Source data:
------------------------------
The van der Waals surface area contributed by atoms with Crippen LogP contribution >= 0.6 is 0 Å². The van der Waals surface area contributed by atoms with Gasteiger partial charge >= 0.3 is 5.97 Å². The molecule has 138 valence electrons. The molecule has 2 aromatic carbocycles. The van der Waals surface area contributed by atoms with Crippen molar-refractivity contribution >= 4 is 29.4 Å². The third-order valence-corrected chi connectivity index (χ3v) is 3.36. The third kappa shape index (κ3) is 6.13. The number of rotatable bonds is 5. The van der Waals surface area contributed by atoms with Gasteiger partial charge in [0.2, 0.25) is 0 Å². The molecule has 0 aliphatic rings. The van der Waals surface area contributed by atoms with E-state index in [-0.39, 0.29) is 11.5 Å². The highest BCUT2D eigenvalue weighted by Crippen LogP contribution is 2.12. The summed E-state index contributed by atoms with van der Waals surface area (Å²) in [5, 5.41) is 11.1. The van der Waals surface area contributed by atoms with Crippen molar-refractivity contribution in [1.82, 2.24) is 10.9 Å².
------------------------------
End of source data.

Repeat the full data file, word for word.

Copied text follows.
The van der Waals surface area contributed by atoms with Crippen LogP contribution >= 0.6 is 0 Å². The van der Waals surface area contributed by atoms with Gasteiger partial charge >= 0.3 is 5.97 Å². The molecule has 138 valence electrons. The molecule has 2 aromatic carbocycles. The van der Waals surface area contributed by atoms with Crippen molar-refractivity contribution >= 4 is 29.4 Å². The third-order valence-corrected chi connectivity index (χ3v) is 3.36. The third kappa shape index (κ3) is 6.13. The number of rotatable bonds is 5. The van der Waals surface area contributed by atoms with Gasteiger partial charge in [0.2, 0.25) is 0 Å². The molecule has 0 aliphatic rings. The van der Waals surface area contributed by atoms with E-state index in [-0.39, 0.29) is 11.5 Å². The highest BCUT2D eigenvalue weighted by Crippen LogP contribution is 2.12. The summed E-state index contributed by atoms with van der Waals surface area (Å²) in [5, 5.41) is 11.1. The van der Waals surface area contributed by atoms with Crippen molar-refractivity contribution in [1.82, 2.24) is 10.9 Å².